EXECUTIVE ORDER NO. 20-04
“The suspension of the following laws, as allowed by federal law, pursuant to section 127A-13(a)(3), Hawaii Revised Statutes (HRS), in order for county and state agencies to engage in emergency management functions as defined in section 127A-2, HRS: Section 281-31, HRS, licenses, classes, to the extent necessary to enable the county liquor commissions to allow licensees to sell unopened beer, unopened wine, or pre-packaged cocktails with food for pick up, delivery, take out, or other means to be consumed off the premises, and to enable county liquor commissions to waive, suspend, or postpone any deadlines or administrative procedures. “
What this means:
The following language:
As the Counties believed that they could not make any changes to existing laws, this language empowers them to do so. It also means that the County Liquor Commissions are responsible for the specific rules.
Honolulu County has specified the following amendment to the regular rules:
Licensees engaged in meal service (not Class-specific) may permit for pick up, delivery, take out, or other means for consumption off-premises unopened beer, unopened wine, or pre-packaged cocktails. Per the Governor's Executive Order No. 20-04, the product no longer has to be recorked or resealed in the original container as required by HRS §281-31(u). This service is available for meals prepared for pick up or delivery (food order is required). Delivery must be in compliance with the requirements of Rule §3-82-36.4(a). If the product is being provided for pick up or take out, licensees are encouraged to caution customers about “open container” prohibitions, which require the storage of the product in the vehicle’s trunk or area of the vehicle not normally occupied by the driver or passengers if opened (HRS §291-3.3).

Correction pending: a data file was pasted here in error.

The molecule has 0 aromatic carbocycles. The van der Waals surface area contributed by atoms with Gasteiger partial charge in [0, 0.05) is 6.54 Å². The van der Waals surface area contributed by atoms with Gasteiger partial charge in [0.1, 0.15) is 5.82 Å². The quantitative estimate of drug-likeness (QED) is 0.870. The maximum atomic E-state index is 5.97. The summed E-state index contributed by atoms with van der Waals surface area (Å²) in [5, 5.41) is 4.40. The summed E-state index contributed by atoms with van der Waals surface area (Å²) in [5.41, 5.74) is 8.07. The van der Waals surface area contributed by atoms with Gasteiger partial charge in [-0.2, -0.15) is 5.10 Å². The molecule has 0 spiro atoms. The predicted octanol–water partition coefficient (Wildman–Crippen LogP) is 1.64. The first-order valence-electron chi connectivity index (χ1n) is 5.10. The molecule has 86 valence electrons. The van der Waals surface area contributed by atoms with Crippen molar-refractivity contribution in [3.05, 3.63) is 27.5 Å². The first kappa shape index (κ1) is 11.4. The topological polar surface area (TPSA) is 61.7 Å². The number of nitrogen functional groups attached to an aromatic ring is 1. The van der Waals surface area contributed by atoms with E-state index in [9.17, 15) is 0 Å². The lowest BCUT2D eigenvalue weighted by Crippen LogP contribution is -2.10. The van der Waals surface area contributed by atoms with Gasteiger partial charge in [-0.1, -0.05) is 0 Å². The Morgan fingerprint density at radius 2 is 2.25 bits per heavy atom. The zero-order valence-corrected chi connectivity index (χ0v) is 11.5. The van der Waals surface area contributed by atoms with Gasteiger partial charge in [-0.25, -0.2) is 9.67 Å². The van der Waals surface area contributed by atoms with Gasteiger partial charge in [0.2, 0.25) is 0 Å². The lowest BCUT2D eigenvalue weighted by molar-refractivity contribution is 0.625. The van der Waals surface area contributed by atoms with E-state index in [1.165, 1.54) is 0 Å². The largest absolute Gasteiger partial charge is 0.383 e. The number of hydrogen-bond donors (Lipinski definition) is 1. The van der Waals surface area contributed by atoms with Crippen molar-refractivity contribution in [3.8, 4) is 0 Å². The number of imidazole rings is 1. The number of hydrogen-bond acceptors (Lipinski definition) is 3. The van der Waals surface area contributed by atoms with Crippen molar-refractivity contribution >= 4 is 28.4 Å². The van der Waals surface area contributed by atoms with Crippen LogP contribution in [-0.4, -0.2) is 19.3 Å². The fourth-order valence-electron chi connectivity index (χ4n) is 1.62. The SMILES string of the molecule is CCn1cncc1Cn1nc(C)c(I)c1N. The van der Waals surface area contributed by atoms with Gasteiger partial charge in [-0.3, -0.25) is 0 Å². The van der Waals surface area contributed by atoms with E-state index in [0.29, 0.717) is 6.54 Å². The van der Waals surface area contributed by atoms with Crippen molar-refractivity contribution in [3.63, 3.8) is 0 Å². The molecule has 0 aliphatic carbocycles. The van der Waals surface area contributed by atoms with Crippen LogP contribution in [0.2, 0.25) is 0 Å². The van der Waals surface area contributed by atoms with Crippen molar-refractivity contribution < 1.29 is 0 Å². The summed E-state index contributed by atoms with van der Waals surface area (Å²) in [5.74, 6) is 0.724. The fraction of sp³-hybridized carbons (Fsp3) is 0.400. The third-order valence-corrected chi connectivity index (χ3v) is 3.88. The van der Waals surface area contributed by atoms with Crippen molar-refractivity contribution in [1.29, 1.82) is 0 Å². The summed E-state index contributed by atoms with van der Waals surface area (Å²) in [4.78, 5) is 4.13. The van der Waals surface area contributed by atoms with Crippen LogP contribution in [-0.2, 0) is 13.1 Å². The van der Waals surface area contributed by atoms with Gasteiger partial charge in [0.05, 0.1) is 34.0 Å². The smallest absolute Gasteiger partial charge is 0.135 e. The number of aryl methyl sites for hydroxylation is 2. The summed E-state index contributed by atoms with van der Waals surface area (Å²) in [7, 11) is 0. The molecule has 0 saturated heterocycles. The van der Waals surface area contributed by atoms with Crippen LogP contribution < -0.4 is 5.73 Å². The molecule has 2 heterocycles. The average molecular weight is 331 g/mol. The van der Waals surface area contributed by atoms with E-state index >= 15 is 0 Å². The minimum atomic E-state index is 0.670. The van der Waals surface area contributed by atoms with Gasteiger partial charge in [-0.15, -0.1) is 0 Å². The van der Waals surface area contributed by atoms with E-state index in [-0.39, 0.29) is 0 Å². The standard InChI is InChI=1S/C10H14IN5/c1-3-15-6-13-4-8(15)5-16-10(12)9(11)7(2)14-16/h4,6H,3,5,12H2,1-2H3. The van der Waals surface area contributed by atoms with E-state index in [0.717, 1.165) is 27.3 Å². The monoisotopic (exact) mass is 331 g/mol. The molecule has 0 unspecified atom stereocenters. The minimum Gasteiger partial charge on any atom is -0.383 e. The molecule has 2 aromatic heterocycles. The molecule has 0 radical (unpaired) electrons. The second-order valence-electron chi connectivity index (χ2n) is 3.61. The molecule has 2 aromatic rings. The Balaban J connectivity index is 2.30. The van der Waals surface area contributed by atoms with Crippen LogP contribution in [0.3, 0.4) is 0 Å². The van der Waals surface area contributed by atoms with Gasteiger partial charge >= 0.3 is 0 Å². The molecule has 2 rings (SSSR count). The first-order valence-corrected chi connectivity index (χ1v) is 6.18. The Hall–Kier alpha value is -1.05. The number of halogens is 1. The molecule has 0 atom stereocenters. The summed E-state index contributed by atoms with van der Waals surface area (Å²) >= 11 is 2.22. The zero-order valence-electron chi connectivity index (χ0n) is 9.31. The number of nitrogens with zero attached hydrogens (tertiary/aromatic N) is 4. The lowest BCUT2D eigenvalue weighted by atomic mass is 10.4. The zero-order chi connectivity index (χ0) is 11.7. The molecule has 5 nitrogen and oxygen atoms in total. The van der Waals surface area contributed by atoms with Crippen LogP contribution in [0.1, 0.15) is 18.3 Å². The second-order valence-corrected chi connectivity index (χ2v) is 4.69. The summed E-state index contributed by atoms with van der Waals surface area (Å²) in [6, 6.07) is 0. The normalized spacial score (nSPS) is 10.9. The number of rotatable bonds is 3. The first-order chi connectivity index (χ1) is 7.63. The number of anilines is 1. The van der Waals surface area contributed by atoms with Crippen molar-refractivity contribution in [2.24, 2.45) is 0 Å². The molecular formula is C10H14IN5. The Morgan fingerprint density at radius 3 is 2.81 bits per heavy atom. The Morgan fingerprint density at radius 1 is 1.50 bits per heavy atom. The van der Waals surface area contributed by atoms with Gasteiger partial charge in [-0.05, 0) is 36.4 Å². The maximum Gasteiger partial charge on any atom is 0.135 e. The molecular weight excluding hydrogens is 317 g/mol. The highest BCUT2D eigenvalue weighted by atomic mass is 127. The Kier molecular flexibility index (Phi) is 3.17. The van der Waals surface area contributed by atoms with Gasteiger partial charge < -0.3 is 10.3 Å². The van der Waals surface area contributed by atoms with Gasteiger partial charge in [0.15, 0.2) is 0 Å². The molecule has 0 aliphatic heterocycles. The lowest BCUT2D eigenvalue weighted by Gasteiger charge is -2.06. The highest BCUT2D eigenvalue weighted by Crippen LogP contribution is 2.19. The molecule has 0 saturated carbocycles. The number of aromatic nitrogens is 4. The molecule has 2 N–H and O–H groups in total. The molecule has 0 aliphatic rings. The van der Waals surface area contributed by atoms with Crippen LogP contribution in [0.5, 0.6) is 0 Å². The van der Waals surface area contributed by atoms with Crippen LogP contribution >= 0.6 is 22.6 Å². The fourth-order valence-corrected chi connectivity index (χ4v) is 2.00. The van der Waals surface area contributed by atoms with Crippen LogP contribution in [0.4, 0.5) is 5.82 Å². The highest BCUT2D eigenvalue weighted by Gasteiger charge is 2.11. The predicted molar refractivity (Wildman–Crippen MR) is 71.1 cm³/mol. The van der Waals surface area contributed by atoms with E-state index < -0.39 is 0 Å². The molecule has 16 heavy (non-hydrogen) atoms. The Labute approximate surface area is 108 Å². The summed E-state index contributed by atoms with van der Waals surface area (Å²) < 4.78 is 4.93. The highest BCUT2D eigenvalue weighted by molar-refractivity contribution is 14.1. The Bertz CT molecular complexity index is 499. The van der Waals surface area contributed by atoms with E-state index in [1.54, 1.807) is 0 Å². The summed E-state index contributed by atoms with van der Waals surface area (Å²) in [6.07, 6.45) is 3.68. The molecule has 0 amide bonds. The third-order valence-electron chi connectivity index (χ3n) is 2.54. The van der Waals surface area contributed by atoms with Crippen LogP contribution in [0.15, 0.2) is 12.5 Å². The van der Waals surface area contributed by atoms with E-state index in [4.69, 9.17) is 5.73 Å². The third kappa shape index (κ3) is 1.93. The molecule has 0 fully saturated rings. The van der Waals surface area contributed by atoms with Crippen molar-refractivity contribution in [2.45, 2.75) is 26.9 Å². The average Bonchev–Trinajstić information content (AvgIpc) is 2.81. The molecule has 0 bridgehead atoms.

§3-82-36.4. Deliveries. (a) Retail licensees may make deliveries of liquor to private residences or businesses with a bona fide order from the purchaser provided the licensee produces a receipt of delivery signed by a person verified to be of legal age at the delivery point.
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Open Container Law (As a best practice, post it in a visible place)
Per Our research, as a best practice, California's takeout cocktail amendment recommended the posting of the open container laws, and defined it as follows: "'Post' means to prominently display on the premises, post online, or present in whatever manner is necessary to ensure that the consumer purchasing, or delivery person transporting, such beverages is given notice of this warning."
The following is a printable PDF of the Law which can be found here:
Execution of Takeout Cocktails
Pre-packaged cocktails allow for better margins as it creates a value added product. Similarly mixers can be sold with a bottle. Hawaii Beverage Guide’s article about Hawaiian Sun provides some flavor combination ideas
Pre-defined cocktails are the easiest on execution. Once an order is placed sales will ideally happen online for prepayment, can be taken over the phone, or can be done upon arrival.
Custom Cocktails made to order
Made to order cocktails can be shaken or stirred, then packaged, then refrigerated. However, there is a degradation in flavors due to oxidation, and certain flavors degrade faster than others.
Many programs found in our research have both single serving and multiple-serving sizes of the same cocktail. Each serving, while 8oz is the standard for a cocktail, that typically includes ice while still accounting for the dilution from stirring or shaking. So a 6oz portion size may be more accurate, depending on the drink.
The biggest challenge for Hawaii bars and restaurants would be to source cost efficient and easy to transport containers.
Mason Jars and other Jars
Other Potential Options
Avery Labels have templates for Microsoft Word and Apple Pages. They also have templates for Adobe: Illustrator, InDesign, and Acrobat. Each of the following labels has templates available for download directly from the website.
Examples of Programs